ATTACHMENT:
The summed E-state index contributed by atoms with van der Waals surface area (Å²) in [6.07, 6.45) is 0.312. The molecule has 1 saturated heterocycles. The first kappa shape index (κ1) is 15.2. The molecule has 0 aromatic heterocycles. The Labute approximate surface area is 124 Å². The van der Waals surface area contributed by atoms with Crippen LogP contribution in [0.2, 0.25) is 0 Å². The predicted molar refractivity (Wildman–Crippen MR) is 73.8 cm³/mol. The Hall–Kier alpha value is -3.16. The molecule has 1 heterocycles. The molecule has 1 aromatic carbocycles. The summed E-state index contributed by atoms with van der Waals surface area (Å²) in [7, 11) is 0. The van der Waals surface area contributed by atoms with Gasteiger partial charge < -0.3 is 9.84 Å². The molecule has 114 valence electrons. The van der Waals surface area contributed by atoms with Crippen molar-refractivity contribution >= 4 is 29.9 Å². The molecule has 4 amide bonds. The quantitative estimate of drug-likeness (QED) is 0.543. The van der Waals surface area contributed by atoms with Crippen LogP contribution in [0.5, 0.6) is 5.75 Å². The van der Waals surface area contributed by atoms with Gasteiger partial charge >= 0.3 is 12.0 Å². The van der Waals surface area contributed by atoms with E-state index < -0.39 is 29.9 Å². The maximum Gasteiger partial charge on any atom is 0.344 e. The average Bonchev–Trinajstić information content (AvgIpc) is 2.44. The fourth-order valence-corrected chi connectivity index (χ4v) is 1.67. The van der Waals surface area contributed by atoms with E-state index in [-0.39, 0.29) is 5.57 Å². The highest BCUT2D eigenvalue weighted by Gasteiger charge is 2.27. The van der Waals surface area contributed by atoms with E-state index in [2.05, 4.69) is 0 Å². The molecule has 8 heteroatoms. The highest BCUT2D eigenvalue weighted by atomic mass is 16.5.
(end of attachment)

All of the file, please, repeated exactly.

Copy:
The summed E-state index contributed by atoms with van der Waals surface area (Å²) in [6.07, 6.45) is 0.312. The molecule has 1 saturated heterocycles. The first kappa shape index (κ1) is 15.2. The molecule has 0 aromatic heterocycles. The Labute approximate surface area is 124 Å². The van der Waals surface area contributed by atoms with Crippen LogP contribution in [0.2, 0.25) is 0 Å². The predicted molar refractivity (Wildman–Crippen MR) is 73.8 cm³/mol. The Hall–Kier alpha value is -3.16. The molecule has 1 heterocycles. The molecule has 1 aromatic carbocycles. The summed E-state index contributed by atoms with van der Waals surface area (Å²) in [7, 11) is 0. The van der Waals surface area contributed by atoms with Gasteiger partial charge < -0.3 is 9.84 Å². The molecule has 114 valence electrons. The van der Waals surface area contributed by atoms with Crippen molar-refractivity contribution >= 4 is 29.9 Å². The molecule has 4 amide bonds. The quantitative estimate of drug-likeness (QED) is 0.543. The van der Waals surface area contributed by atoms with Crippen LogP contribution in [0.5, 0.6) is 5.75 Å². The van der Waals surface area contributed by atoms with Gasteiger partial charge >= 0.3 is 12.0 Å². The van der Waals surface area contributed by atoms with E-state index < -0.39 is 29.9 Å². The maximum Gasteiger partial charge on any atom is 0.344 e. The average Bonchev–Trinajstić information content (AvgIpc) is 2.44. The fourth-order valence-corrected chi connectivity index (χ4v) is 1.67. The van der Waals surface area contributed by atoms with E-state index in [-0.39, 0.29) is 5.57 Å². The highest BCUT2D eigenvalue weighted by Gasteiger charge is 2.27. The van der Waals surface area contributed by atoms with E-state index in [2.05, 4.69) is 0 Å². The molecule has 8 heteroatoms. The highest BCUT2D eigenvalue weighted by atomic mass is 16.5.